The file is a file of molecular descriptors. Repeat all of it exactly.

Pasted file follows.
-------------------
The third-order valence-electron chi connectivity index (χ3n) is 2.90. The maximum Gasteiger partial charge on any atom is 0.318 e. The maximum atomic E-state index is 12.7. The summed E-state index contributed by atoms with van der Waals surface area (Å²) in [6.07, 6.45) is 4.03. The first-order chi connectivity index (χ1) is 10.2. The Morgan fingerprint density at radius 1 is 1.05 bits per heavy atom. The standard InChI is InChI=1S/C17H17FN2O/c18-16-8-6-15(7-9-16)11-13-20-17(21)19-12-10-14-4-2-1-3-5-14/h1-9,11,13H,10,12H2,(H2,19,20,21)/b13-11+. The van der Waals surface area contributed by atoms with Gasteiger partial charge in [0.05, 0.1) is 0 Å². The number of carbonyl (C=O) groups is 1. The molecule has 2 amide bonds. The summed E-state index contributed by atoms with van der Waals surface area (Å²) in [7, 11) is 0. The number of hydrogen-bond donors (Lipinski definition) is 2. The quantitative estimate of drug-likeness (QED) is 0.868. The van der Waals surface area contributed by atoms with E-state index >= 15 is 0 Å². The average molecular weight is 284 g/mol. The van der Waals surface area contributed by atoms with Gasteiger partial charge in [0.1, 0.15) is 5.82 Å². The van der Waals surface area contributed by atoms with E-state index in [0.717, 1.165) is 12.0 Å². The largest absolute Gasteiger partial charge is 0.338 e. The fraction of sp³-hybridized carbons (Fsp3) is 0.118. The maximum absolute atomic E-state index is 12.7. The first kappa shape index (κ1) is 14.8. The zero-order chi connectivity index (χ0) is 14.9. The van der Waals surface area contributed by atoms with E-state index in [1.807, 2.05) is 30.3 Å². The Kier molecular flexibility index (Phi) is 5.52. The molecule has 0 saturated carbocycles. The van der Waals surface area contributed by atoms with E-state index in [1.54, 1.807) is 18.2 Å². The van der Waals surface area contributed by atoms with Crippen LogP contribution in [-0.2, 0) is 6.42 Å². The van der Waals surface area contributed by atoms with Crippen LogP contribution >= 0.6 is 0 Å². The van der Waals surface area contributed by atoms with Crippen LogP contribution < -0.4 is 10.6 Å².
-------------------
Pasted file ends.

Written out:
The third-order valence-electron chi connectivity index (χ3n) is 2.90. The maximum Gasteiger partial charge on any atom is 0.318 e. The maximum atomic E-state index is 12.7. The summed E-state index contributed by atoms with van der Waals surface area (Å²) in [6.07, 6.45) is 4.03. The first-order chi connectivity index (χ1) is 10.2. The Morgan fingerprint density at radius 1 is 1.05 bits per heavy atom. The standard InChI is InChI=1S/C17H17FN2O/c18-16-8-6-15(7-9-16)11-13-20-17(21)19-12-10-14-4-2-1-3-5-14/h1-9,11,13H,10,12H2,(H2,19,20,21)/b13-11+. The van der Waals surface area contributed by atoms with Gasteiger partial charge in [0.05, 0.1) is 0 Å². The number of carbonyl (C=O) groups is 1. The molecule has 2 amide bonds. The summed E-state index contributed by atoms with van der Waals surface area (Å²) in [7, 11) is 0. The number of hydrogen-bond donors (Lipinski definition) is 2. The quantitative estimate of drug-likeness (QED) is 0.868. The van der Waals surface area contributed by atoms with E-state index >= 15 is 0 Å². The average molecular weight is 284 g/mol. The van der Waals surface area contributed by atoms with Gasteiger partial charge in [0.1, 0.15) is 5.82 Å². The van der Waals surface area contributed by atoms with E-state index in [0.717, 1.165) is 12.0 Å². The largest absolute Gasteiger partial charge is 0.338 e. The fraction of sp³-hybridized carbons (Fsp3) is 0.118. The maximum absolute atomic E-state index is 12.7. The first kappa shape index (κ1) is 14.8. The zero-order chi connectivity index (χ0) is 14.9. The van der Waals surface area contributed by atoms with E-state index in [1.807, 2.05) is 30.3 Å². The Kier molecular flexibility index (Phi) is 5.52. The molecule has 0 saturated carbocycles. The van der Waals surface area contributed by atoms with E-state index in [1.54, 1.807) is 18.2 Å². The van der Waals surface area contributed by atoms with Crippen LogP contribution in [-0.2, 0) is 6.42 Å². The van der Waals surface area contributed by atoms with Crippen LogP contribution >= 0.6 is 0 Å². The van der Waals surface area contributed by atoms with Crippen LogP contribution < -0.4 is 10.6 Å².